“I like the who done it report very much. Again, Trevor made me aware of this folder during the
online facilitation course I took from him. I like the post first discussion forum format because the
students have to apply their own original critical thinking to the questions when answering, and I get a
better "feel" for each student's ability to apply critical thinking to the problem at hand.”


4. Why should other faculty consider using (above) in their classes?

        “One very important reason other faculty should use Odyssey as fully as possible is that
Cornerstone has asked us to do this, so we honor our employer by following this request, and that's
biblical! Another reason is that technology is not going to go away. A third reason is that once you get
your class set up in Odyssey the way you want it, which is a work in progress, you can export the set up
to other cohorts and then "tweak it" to fit the new cohort. A fourth reason is that Odyssey really does
help instructors hold students accountable for assignments, timeliness, etc. A fifth reason is that we
can use Odyssey effectively even if we don't know how to use all the features and functions, and we
can get a little bit better at using Odyssey every time we facilitate another class.”

5. Would you say the benefit of using (above) far outweighs the cost of investing your time and energy
to learn how to use it? Why?

        “Maybe someday, as I look back, I'll be able to say that. Right now, though, NO, I can't say the
benefit of using Odyssey FAR outweighs the cost of investing my time and energy in learning how to
use it. That's one reason I still don't know how to use all of Odyssey's features and functions. When we
have questions, we are referred to tech support. Contacting tech support requires a time investment
 that is difficult to manage because of working a full-time day job which prevents me from getting help
 during the day. It is not always possible to contact tech support at night (I know they are available until
 10 pm.). Plus, the only compensation for the time investment is the good feelings I get when I learn
 something new. I teach because I love to teach and I love to see people learn. I do have a full-time day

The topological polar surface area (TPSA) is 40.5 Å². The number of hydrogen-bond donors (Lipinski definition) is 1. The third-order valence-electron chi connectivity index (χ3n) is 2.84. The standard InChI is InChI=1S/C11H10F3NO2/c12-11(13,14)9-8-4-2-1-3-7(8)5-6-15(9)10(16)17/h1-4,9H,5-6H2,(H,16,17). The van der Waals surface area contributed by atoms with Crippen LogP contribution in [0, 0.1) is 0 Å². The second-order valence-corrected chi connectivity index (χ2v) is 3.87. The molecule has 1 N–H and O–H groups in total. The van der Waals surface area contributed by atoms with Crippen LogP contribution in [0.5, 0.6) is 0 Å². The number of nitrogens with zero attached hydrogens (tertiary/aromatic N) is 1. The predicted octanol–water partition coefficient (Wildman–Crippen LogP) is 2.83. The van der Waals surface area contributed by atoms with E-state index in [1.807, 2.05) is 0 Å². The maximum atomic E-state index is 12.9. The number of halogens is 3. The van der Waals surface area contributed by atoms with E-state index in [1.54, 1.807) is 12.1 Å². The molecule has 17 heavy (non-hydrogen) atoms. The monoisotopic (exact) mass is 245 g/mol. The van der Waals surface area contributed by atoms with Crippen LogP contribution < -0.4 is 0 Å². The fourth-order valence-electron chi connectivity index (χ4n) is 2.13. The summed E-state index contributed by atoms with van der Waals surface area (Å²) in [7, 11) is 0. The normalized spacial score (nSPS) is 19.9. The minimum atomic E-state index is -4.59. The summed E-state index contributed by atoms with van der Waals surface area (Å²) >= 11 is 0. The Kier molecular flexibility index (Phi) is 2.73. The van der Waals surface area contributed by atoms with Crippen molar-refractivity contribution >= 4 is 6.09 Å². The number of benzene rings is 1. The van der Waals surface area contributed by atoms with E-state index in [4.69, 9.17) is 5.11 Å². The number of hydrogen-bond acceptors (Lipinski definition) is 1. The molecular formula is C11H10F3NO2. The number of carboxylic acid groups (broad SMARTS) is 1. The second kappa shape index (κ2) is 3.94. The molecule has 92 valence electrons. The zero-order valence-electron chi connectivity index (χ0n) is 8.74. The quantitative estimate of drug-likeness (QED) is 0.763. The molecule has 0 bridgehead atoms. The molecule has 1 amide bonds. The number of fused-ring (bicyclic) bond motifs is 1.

job in addition to teaching for Cornerstone. Finding balance between my day job, teaching, and having
 a personal life requires investing time in each of these areas. Investing time in learning how to use
 Odyssey at the fullest possible extent on top of all the other teaching preparation can be a real
 challenge.”

        “Cornerstone PGS could make one of their instructor in-services (there are three or four a year)
 an "Advanced Odyssey" in-service. They could put us in small groups and have the groups move "round
 robin style" to different learning stations where skilled Odyssey people could show us how to use the
 advanced features. They could survey the PGS instructors to find out what functions we aren't using
 and make these the topics of the various learning stations.”


6. What’s the next techy thing you’re considering, and why? Is there anything preventing you from
going forward with it?
        “I don't post any video links into the courses I teach because I don't know if I also have to
connect the video to a media player. I don't even know how to set my preferences for the order of info
that appears on my screen when I access Odyssey. I don't know how to set bookmarks or flags for
internet pages. Some of these are pretty basic, I know, but it's where I'm at on the learning curve.”

        “ In the Discussion Forums, we can post written instructions for the students to follow and
questions for the students to answer. But, is there a way to also put a graphic into the instructions? For
example: For COM 211 (Business Communications) I would like to be able to set up a Team Problem
Solving Discussion Forum and draw a checker board and then post the question "How many squares do
you see?" beneath the drawing. And then ask the students to identify the relationship of their answer to
problem solving in a business communication setting (relating what they read in the textbook to their
answers).”

				
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posted:11/14/2011